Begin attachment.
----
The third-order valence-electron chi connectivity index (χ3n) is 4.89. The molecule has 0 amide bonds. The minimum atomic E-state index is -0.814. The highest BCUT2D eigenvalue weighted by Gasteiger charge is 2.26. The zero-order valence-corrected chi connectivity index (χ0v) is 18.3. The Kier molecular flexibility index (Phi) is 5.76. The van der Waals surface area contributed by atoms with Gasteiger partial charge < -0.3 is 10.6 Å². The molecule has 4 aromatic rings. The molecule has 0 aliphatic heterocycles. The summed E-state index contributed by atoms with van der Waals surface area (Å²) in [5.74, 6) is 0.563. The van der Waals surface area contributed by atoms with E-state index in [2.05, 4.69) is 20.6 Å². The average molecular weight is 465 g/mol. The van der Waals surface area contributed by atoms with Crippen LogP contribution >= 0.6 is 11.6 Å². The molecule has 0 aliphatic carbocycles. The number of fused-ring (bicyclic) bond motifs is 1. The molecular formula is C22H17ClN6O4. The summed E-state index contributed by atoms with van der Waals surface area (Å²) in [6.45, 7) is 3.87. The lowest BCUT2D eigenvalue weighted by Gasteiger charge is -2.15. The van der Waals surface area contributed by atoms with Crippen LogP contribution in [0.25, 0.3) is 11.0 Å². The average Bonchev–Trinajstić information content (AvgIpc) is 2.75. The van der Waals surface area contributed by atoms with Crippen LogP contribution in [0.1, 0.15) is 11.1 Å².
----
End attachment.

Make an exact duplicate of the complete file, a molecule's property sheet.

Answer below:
The third-order valence-electron chi connectivity index (χ3n) is 4.89. The molecule has 0 amide bonds. The minimum atomic E-state index is -0.814. The highest BCUT2D eigenvalue weighted by Gasteiger charge is 2.26. The zero-order valence-corrected chi connectivity index (χ0v) is 18.3. The Kier molecular flexibility index (Phi) is 5.76. The van der Waals surface area contributed by atoms with Gasteiger partial charge < -0.3 is 10.6 Å². The molecule has 4 aromatic rings. The molecule has 0 aliphatic heterocycles. The summed E-state index contributed by atoms with van der Waals surface area (Å²) in [5.74, 6) is 0.563. The van der Waals surface area contributed by atoms with E-state index in [2.05, 4.69) is 20.6 Å². The average molecular weight is 465 g/mol. The van der Waals surface area contributed by atoms with Crippen LogP contribution >= 0.6 is 11.6 Å². The molecule has 0 aliphatic carbocycles. The number of fused-ring (bicyclic) bond motifs is 1. The molecular formula is C22H17ClN6O4. The summed E-state index contributed by atoms with van der Waals surface area (Å²) in [6.45, 7) is 3.87. The lowest BCUT2D eigenvalue weighted by Gasteiger charge is -2.15. The van der Waals surface area contributed by atoms with Crippen LogP contribution in [0.25, 0.3) is 11.0 Å². The average Bonchev–Trinajstić information content (AvgIpc) is 2.75. The van der Waals surface area contributed by atoms with Crippen LogP contribution in [0.1, 0.15) is 11.1 Å².